These deficits lead to functional limitations in communication, social participation, academic success, or performance at work. These symptoms appear in the early development period and are not related to any other language or neurological pathology.
How to understand these specificities of language in subjects with ASD (Asperger's)?
The peculiarities of symbolic play and imitation would be related to the level of language reached, communication more in connection with interactions and social cognition impacted than to a real disorder of language organization (Rogé 2015). The use of communication signals would be more limited.
Indeed, even good-level ASD people with high grammatical abilities keep difficulties in following the social rules of conversation," Rogé, 2015, p89, showing that the use of communication (more than language structure) is affected.
On the other hand, there is a great variability in subjects "deficient" with ASD: people may not have developed functional verbal language at all (50% remaining non-verbal) as people can use functional but idiosyncratic language (Rogé, 2015).
When expressive language is present, it is usually:
- little or not completely adapted to social situations,
- intonation used can be "monotone" if not worked specifically,
- sometimes idiosyncratic and unconventional, with the risk of behavioural problems, self-harm or immediate or * delayed echolalia in the absence of an appropriate means of communication (the function of language is not necessarily understood, phrases, words, songs, advertisements, may be repeated without relation to context),
- marked by difficulties in using elements that may change meaning (these may be personal pronouns whose use of the "I/You" can change depending on the situation, the prepositions: in/on/above... apart from all-made expressions).
The pragmatic level (using language in a social context of communication) would remain the most impacted (Rogé, 2015), with appropriate language structures during language tests (in Asperger's subjects) but not in ecological situations, or with a disturbance of the signs of non-verbal communication (such as nodding, approval/non-approval behaviours, adjustment of mimics according to emotion felt, respect for the tricks).
In the field of oral language comprehension, are noted the following data:
- A correlation between receptive language and responses to joint attention (Murray et al., 2008).
- Oral language generally considered unattractive to the subject (except if this language may relate to his own interests).
- A limitation of literal understanding, including difficulties in inference and understanding indirect demands, metaphors...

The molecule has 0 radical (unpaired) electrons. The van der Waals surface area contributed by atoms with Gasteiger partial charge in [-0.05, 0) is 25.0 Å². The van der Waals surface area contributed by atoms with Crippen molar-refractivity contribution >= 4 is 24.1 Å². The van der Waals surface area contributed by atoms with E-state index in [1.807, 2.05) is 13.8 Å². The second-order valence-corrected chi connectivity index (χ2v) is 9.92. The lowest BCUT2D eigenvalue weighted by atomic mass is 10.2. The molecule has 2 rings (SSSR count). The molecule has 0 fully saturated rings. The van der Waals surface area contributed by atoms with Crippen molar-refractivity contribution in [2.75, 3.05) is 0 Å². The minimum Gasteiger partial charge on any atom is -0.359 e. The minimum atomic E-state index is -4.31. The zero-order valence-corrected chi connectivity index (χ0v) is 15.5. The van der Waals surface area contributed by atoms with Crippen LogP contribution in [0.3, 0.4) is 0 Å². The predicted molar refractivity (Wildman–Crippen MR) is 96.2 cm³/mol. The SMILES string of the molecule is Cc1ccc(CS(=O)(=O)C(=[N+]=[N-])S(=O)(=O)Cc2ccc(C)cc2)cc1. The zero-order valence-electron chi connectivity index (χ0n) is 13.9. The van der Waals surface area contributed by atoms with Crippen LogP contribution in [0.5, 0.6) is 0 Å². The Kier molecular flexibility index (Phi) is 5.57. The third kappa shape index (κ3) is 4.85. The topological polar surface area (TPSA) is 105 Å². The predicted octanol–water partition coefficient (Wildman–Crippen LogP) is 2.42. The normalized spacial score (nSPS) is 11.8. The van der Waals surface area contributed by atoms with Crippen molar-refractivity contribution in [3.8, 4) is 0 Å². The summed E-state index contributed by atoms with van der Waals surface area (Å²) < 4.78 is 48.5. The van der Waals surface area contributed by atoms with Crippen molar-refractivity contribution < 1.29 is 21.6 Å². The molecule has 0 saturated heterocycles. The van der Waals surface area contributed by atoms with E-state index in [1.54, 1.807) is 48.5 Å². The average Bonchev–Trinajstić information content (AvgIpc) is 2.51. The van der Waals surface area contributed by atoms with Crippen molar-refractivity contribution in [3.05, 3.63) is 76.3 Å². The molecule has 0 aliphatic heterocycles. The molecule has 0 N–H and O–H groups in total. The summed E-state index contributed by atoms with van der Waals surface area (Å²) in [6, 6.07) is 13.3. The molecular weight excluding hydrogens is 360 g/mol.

- Facilitating understanding when the human environment leaves contextual cues, including visual ones, or even slows down the flow of language (Tardif and Gepner, 2009).
Why these communication problems: is it a specific and primary disorder of imitation? (Rogers and Pennington, 1991, Dawson et al 1999). At what levels should we support development?
Indeed, it is questionable whether young children with ASD experience a genuine deficit of imitation, involved in the development of language, or only difficulties to imitate that would already be the consequence of other characteristics such as an anomaly of sensory filtering of information, attention:
Charman (et al.) already reported fewer imitation behaviours in young children with ASD in 1997 than in their "neurotypical" peers. These difficulties in imitating are also mentioned in school-aged children as well as adults, particularly in the production of movement, which may be akin to a "dyspraxia" now known as coordination developmental disorder (Smith and Bryson, 1998). These include difficulties in imitating hand gestures (simple and sequential), such as sequential movements of the face, or mime (Rogers et al, 1996). These initial imitation difficulties would not be strictly lacking insofar as even so-called "low-level" autistic children demonstrate certain imitation skills (Nadel, 2002), in which several forms must be distinguished: subjects with ASD are more successful in immediate than delayed and induced rather than spontaneously (Rogers et al., 2008). Ramachandran et al. (2007) hypothesize a dysfunction of mirror neurons to explain the difficulties of imitation. Mirror neurons, located in the cingulate and insular cortex, are in principle, in a "neurotypical" person, activated by observing another person's movements or making their own movements. If mirror neurons are involved in the observation and execution of movements (leading to imitation for example), they would also be involved in language (understanding metaphors and 2nd degree), understanding the intentions and emotions of others, empathy.